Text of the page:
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Official: New models for Moto Guzzi V7 III range | EICMA 2017

Consumer Editor of Bennetts BikeSocial



2018 Moto Guzzi V7 III


Since 1967, the Moto Guzzi V7 has arguably been the Italian company’s most iconic bike, and from 2009 it’s been the biggest seller for the brand.

Alongside the existing Stone, Special and Racer models are the Rough, Milano and Carbon. The 744cc transverse V-twin has an aluminium crankcase, pistons, cylinders and heads, the two valves on each pot being controlled by pushrods and rockers. Fuel injection is a single Marelli body, the motor producing 51bhp (38kW) @ 6200 rpm and 44lb-ft (60 Nm) @ 4900 rpm. A reduced power version for A2 licence holders is also available.

Continental ABS is standard, along with Moto Guzzi’s own traction control system, which is said to allow recalibration to suit a worn, or different profile rear tyre.




V7 III Stone

Designed without any chrome details, the Stone has alloy wheels and a single, round dash, as well as a shorter front mudguard.



V7 III Special

Based on the 1975 V750 S3, the Special is distinguished by the coloured stripe on the sides beneath the saddle, spoked wheels with polished rims and black hubs, a twin dial dash and chrome pillion grab rail. It also has a stitched saddle.



V7 III Carbon

This limited-edition bike has various carbon-fibre parts, including shortened front and rear mudguards and side panels. The overall matt-black style is punctuated by red Brembo calipers, cylinder heads and tank badges.

The saddle has a water-repellent Alcantara cover with red stitching, as well as a locking anodised aluminium black filler cap, black headlight frame and injector covers. A unique numbered plate is fitted on the bar risers, with 1921 machines being built – the number chosen as it was the date Moto Guzzi was formed.



V7 III Rough

The Rough has spoked rims with knobbly tyres, along with its own stitched saddle and a passenger grab strap. The mudguards and side panels are aluminium, while the forks have dust covers.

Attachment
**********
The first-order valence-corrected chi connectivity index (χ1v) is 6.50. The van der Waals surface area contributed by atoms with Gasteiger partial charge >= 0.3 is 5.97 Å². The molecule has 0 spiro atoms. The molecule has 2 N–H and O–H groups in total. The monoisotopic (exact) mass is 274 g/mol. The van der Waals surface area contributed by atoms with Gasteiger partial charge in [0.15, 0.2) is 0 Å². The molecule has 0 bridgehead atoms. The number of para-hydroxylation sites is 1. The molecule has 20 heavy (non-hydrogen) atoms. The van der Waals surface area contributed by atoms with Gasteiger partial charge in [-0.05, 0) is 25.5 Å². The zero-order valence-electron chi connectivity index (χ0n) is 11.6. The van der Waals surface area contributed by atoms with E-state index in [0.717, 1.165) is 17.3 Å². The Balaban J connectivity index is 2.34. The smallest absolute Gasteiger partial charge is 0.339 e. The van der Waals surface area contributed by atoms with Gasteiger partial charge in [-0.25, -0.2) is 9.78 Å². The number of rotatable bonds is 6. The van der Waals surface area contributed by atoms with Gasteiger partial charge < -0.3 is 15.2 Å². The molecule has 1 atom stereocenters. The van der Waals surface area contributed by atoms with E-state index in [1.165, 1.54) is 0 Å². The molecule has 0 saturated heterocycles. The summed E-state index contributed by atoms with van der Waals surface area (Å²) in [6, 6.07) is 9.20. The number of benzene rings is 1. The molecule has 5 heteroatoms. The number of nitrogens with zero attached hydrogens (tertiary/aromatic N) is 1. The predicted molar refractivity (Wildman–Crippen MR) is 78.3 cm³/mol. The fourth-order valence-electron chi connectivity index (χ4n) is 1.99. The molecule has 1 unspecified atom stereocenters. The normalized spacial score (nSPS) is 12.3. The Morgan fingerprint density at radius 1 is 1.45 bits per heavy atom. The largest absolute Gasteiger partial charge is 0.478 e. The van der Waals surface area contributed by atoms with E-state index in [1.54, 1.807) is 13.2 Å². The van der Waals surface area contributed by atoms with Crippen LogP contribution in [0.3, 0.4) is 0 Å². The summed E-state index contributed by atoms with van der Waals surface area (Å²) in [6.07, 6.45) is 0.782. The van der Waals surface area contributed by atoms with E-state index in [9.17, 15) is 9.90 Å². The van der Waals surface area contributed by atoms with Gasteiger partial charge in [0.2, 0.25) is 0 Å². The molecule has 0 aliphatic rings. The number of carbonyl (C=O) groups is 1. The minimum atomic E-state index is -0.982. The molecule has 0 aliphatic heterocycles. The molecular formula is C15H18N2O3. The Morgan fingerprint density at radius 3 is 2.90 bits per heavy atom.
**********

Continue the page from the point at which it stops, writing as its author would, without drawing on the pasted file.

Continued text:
V7 III Milano

The Milano is designed for the city, with a dual-dial dash, chrome exhaust and pillion grab rail, gloss tank, alloy wheels and aluminium mudguards and side panels.



V7 III Racer

The Racer isn’t a limited edition, but there is a numbered plate on the top yoke. It also has a satin chrome tank, red frame and swing-arm, removable pillion seat cover and spoked wheels. The pegs are set back and the bars are clip-ons for a sportier riding position, with a pair of Öhlins shocks on the rear.






744 cc


80 mm


74 mm

Distribution 2 valves with light alloy pushrods and rockers



51bhp (38kW) @ 6200 rpm


44lb-ft (60 Nm) @ 4900 rpm

Exhaust system

3-way catalytic converter with double lambda probe


Double cradle tubular frame in ALS steel with detachable elements.


1445 mm


106 mm

Headstock angle


Front suspension

40 mm hydraulic telescopic fork


130 mm

Rear suspension

Die cast light alloy swingarm with 2 shock absorbers with adjustable spring preload (Öhlins fully adjustable for Racer)


93 mm (80 mm shock absorber stroke)

Front Brake

320 mm stainless steel floating discs, Brembo callipers with 4 differently sized opposed pistons

Rear brake

260 mm, stainless steel disc, floating calliper with 2 pistons

Front wheel

18" in lightweight alloy (spoked for Special/Racer/Rough) 100/90 (110/80 R18 as alternative)

Rear wheel

17" in lightweight alloy (spoked for Special/Racer/Rough) 130/80

Saddle height

770 mm


2,185 mm


1,100 mm

Minimum ground clearance

150 mm

Fuel tank

21 litres (including 4 litre reserve)

Kerb weight

209 kg (Special, Milano 213 kg)

Consumption (WMTC cycle)

51mpg (Racer 50mpg)


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